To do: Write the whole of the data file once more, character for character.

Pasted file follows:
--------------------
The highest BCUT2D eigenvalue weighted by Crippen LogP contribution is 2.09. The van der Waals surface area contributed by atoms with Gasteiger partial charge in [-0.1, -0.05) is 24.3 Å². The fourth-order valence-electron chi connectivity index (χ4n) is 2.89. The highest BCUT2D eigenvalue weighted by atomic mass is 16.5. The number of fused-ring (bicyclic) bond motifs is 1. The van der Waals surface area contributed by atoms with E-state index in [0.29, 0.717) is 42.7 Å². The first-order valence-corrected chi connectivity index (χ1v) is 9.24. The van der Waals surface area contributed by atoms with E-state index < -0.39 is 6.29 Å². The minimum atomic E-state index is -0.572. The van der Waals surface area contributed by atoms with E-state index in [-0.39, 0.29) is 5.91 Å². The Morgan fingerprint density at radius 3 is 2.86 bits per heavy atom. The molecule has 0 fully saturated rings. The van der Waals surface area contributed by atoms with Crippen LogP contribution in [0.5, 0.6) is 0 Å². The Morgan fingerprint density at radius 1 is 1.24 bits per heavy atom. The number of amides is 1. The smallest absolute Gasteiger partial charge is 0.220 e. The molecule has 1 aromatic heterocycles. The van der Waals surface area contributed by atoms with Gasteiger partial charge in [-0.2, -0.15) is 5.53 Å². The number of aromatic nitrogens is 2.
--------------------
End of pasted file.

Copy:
The highest BCUT2D eigenvalue weighted by Crippen LogP contribution is 2.09. The van der Waals surface area contributed by atoms with Gasteiger partial charge in [-0.1, -0.05) is 24.3 Å². The fourth-order valence-electron chi connectivity index (χ4n) is 2.89. The highest BCUT2D eigenvalue weighted by atomic mass is 16.5. The number of fused-ring (bicyclic) bond motifs is 1. The van der Waals surface area contributed by atoms with E-state index in [0.29, 0.717) is 42.7 Å². The first-order valence-corrected chi connectivity index (χ1v) is 9.24. The van der Waals surface area contributed by atoms with E-state index < -0.39 is 6.29 Å². The minimum atomic E-state index is -0.572. The van der Waals surface area contributed by atoms with E-state index in [-0.39, 0.29) is 5.91 Å². The Morgan fingerprint density at radius 3 is 2.86 bits per heavy atom. The molecule has 0 fully saturated rings. The van der Waals surface area contributed by atoms with Crippen LogP contribution in [0.5, 0.6) is 0 Å². The Morgan fingerprint density at radius 1 is 1.24 bits per heavy atom. The number of amides is 1. The smallest absolute Gasteiger partial charge is 0.220 e. The molecule has 1 aromatic heterocycles. The van der Waals surface area contributed by atoms with Gasteiger partial charge in [-0.2, -0.15) is 5.53 Å². The number of aromatic nitrogens is 2.